“It is suggested that emotional states may be considered a function of a state of physiological arousal and of a cognition appropriate to this state of arousal. From this follows these propositions: (a) Given a state of physiological arousal for which an individual has no immediate explanation, he will label this state and describe his feelings in terms of the cognitions available to him . . . . (b) Given a state of physiological arousal for which an individual has a completely appropriate explanation, no evaluative needs will arise and the individual is unlikely to label his feelings in terms of the alternative cognitions available. (c) Given the same cognitive circumstances, the individual will react emotionally or describe his feelings as emotions only to the extent that he experiences a state of physiological arousal. An experiment is described which, together with the results of other studies, supports these propositions.”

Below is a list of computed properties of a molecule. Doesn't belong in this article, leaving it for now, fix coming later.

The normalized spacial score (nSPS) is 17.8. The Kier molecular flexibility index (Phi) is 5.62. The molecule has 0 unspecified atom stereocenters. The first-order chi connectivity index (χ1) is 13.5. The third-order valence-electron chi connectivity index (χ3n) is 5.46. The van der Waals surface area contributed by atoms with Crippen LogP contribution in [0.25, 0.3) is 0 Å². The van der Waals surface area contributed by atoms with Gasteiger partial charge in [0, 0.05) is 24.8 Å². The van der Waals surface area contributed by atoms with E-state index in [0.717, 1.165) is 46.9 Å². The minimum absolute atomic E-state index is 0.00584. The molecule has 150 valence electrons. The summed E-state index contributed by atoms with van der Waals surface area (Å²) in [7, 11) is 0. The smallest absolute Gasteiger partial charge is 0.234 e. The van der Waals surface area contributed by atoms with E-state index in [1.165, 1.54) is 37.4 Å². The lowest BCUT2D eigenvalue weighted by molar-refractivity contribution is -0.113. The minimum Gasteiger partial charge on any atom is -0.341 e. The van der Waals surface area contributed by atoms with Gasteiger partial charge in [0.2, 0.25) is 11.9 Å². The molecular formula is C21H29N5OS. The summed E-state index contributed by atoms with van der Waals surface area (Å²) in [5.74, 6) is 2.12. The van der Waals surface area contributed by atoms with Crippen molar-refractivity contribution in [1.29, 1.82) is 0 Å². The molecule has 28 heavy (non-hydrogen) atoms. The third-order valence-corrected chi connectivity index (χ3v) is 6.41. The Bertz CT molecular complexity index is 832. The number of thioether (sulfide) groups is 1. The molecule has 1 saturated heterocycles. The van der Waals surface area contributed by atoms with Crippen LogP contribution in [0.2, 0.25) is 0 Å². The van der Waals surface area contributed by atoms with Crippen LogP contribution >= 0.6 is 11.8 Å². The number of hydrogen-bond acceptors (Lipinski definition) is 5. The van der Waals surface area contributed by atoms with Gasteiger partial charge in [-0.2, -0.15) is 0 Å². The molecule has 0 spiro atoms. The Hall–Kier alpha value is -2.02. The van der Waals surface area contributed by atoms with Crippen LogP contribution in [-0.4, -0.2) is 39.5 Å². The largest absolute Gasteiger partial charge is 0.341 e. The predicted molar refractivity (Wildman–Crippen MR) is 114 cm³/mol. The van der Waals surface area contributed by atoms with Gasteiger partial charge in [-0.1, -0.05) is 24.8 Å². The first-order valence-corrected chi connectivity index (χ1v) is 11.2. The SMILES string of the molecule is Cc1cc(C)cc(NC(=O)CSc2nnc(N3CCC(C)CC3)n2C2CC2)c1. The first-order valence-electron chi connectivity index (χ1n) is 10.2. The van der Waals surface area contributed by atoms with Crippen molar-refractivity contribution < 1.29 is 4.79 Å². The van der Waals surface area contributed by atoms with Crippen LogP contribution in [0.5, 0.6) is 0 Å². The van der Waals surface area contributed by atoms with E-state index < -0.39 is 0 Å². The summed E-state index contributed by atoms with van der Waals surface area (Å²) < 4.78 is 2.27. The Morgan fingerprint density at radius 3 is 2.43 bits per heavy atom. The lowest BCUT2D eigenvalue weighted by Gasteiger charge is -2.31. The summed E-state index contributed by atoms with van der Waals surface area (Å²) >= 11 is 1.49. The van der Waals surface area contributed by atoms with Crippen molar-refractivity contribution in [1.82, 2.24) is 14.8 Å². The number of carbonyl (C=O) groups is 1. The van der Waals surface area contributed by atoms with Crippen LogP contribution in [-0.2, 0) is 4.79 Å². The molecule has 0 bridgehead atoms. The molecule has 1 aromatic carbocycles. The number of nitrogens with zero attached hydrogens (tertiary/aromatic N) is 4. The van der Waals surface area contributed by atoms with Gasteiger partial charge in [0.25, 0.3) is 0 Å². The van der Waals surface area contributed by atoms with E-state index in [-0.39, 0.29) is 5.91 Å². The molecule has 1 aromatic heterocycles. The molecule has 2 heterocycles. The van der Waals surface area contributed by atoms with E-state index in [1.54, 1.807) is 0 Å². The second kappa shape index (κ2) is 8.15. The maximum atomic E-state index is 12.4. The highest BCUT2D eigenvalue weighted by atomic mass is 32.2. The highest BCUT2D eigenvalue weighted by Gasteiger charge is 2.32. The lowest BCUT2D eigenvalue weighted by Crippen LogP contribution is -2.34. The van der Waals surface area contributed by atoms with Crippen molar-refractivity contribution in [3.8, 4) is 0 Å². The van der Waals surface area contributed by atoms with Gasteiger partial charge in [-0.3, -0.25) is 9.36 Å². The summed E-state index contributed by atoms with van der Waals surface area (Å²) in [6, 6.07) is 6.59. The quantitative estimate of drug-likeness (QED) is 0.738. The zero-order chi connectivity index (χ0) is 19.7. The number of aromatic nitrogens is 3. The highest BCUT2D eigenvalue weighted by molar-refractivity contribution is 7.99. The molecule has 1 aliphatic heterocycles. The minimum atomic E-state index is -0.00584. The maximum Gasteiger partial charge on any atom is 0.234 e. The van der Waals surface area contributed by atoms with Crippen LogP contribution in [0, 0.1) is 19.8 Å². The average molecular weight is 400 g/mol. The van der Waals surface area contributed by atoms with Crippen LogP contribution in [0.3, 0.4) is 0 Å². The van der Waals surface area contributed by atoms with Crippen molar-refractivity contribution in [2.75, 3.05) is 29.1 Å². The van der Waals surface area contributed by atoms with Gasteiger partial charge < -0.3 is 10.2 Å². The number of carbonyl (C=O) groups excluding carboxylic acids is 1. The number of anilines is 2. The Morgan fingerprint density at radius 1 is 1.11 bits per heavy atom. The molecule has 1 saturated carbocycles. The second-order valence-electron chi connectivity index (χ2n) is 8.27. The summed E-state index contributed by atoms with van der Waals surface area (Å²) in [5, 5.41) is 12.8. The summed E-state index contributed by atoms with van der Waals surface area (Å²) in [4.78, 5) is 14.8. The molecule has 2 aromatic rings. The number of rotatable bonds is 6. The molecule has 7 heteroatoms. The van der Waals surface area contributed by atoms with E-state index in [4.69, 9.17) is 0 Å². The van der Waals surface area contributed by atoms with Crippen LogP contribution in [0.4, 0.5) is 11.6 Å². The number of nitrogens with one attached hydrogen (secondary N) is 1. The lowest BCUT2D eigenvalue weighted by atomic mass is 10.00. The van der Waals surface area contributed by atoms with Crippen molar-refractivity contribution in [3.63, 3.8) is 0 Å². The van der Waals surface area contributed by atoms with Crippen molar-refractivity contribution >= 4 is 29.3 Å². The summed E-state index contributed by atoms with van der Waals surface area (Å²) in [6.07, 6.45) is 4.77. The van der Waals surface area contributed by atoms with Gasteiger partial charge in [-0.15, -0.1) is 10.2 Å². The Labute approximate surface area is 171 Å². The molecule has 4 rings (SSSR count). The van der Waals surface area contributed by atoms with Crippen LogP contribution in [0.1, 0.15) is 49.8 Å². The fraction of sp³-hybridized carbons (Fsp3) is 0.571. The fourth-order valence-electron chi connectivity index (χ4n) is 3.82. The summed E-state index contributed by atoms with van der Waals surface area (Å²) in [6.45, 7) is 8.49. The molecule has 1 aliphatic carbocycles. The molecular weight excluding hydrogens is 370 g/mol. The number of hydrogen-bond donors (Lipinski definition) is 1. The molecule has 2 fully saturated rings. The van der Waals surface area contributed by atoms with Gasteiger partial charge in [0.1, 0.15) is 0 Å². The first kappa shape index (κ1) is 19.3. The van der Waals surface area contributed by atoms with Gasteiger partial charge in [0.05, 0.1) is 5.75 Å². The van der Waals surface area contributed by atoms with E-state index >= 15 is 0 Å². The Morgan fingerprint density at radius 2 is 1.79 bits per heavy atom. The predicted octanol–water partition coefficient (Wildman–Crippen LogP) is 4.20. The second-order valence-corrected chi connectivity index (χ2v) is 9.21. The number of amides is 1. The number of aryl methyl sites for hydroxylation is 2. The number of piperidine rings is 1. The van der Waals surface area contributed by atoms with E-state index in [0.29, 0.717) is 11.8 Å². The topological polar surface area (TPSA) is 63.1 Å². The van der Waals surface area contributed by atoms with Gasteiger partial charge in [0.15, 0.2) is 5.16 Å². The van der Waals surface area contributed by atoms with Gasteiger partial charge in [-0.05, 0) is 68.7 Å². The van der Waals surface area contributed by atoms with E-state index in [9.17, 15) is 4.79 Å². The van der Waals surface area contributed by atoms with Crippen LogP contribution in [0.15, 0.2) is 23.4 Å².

Peterson, L. R., & Peterson, M. J. (1959). Short-term retention of individual verbal items. Journal of Experimental Psychology, 58, 193-198.
The investigation is concerned with individual items instead of lists. “Forgetting over intervals measured in seconds was found. The course of retention after a single presentation was related to a statistical model. Forgetting was found to progress at differential rates dependent on the amount of controlled rehearsal of the stimulus. A portion of the improvement in recall with repetitions was assigned to serial learning within the item, but a second kind of learning was also found.”
Watson, J. B., & Rayner, R. (1920). Conditioned emotional reactions. Journal of Experimental Psychology, 3, 1-14.